Sen. Hillary Clinton greets Peter Paul at Hollywood gala (Courtesy

A five-minute videotape touted as “smoking gun evidence” of two felonies committed by Sen. Hillary Clinton, was filed in a California appeals court today in a civil fraud suit against the New York Democrat and her husband, former President Bill Clinton.

As WND reported in April, the tape indicates Clinton – despite denials throughout six years of investigation – was directly involved with business mogul Peter Franklin Paul in producing a lavish Hollywood fundraiser in August 2000 that eventually cost Paul nearly $2 million.

Clinton’s participation in the planning of the event would make Paul’s substantial contributions a direct donation to her Senate campaign rather than her joint fundraising committee, violating federal statutes that limit “hard money” contributions to a candidate to $2,000 per person. Knowingly accepting or soliciting $25,000 or more in a calendar year is a felony carrying a prison sentence of up to five years.

A 40-second excerpt can be viewed here:

The tape was one of 90 Paul was ordered to turn over to the U.S. attorney’s office for the Eastern District of New York in 2001 as part of the investigation in a related securities case against him. But it has never been used as evidence, despite its relevance to the key question of Sen. Clinton’s involvement in the Hollywood fundraiser.

Paul’s complaint charges President Clinton destroyed his entertainment company to get out of a $17 million deal in which Clinton promised to promote the firm in exchange for stock, cash options and massive contributions to his wife’s 2000 campaign. Paul contends he was directed by the Clintons and Democratic Party leaders to foot the bill for the Hollywood event.

The tape was filed with the California Court of Appeal in Los Angeles County as evidence in an appeal of an April 7, 2006, decision by Los Angeles Superior Court Judge Aurelio Munoz granting Sen. Clinton her motion to be dismissed from the case based on the state’s anti-SLAPP law, which protects politicians from frivolous lawsuits during their election campaigns.

Paul’s attorneys have argued Sen. Clinton violated the federal code and, therefore, according to the law, would not be covered by the anti-SLAPP statute.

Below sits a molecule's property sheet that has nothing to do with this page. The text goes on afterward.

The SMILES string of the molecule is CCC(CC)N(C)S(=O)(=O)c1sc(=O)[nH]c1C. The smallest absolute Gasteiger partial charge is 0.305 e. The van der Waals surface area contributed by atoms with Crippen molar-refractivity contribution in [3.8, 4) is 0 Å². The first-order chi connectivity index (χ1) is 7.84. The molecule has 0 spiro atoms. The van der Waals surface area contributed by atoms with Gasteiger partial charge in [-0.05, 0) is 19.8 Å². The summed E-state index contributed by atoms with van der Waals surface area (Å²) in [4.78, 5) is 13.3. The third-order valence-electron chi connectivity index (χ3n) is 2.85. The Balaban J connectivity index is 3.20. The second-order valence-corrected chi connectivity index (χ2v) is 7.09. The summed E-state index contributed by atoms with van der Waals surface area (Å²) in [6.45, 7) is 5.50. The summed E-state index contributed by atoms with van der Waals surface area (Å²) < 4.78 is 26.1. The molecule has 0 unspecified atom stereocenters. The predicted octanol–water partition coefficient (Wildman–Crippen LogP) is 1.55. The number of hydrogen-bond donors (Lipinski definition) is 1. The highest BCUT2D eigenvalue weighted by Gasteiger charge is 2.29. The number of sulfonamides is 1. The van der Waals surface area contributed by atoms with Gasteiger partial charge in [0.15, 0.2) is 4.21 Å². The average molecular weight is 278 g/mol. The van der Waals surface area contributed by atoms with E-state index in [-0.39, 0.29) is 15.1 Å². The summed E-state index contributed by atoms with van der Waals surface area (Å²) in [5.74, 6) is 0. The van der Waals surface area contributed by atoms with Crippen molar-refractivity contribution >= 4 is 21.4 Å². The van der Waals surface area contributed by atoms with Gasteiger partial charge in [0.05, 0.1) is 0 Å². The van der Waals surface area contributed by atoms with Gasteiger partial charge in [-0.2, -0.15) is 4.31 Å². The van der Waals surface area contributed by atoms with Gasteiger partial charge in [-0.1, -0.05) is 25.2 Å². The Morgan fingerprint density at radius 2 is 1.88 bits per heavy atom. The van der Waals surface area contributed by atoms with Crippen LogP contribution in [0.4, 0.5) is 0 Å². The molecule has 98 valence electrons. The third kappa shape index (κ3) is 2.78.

In his April 2006 ruling, Munoz scheduled a trial to begin March 27 this year, but it was delayed when in September he ruled the discovery process – which likely would require the former president and his wife to testify under oath – could not proceed until the anti-SLAPP appeal is resolved.

Paul’s lead attorney in the case, Colette Wilson of the U.S. Justice Foundation, said the motion to admit the evidence was required because the videotape was released in April after being held for nearly six years by the U.S. Attorney for the Eastern District of New York.

Wilson said the reply by Sen. Clinton’s legal team to her opening brief in the appeal “failed to address the substance” of allegations made by Paul.

With the release of the videotape, she said, “there can be no doubt of Hillary Clinton’s knowledge and involvement in obtaining and directing the largest illegal campaign contribution ever hidden by a Senate campaign.”

“It is truly ironic,” Wilson said, “that Hillary Clinton’s counsel, in a desperate effort to remove her as a defendant in this case, have subjected her illegal conduct to judicial review for the first time in her career, something she has avoided through numerous grand jury investigations directed at her misconduct since she entered the White House in 1992.”

Paul points out Sen. Clinton’s representatives declared to both the Federal Election Commission and to the grand jury in the probe of her former finance director, David Rosen, that she had no direct involvement in the fundraiser.

“This claim, which the judge in California and the commissioners in Washington accepted as true, was a flat out lie,” Paul said. “This videotape proves that Hillary Clinton was fully involved in this fundraiser. It also proves that she committed at least two clear felonies under the campaign finance laws. Worst of all, this evidence was withheld from both the court and the FEC for five years.”

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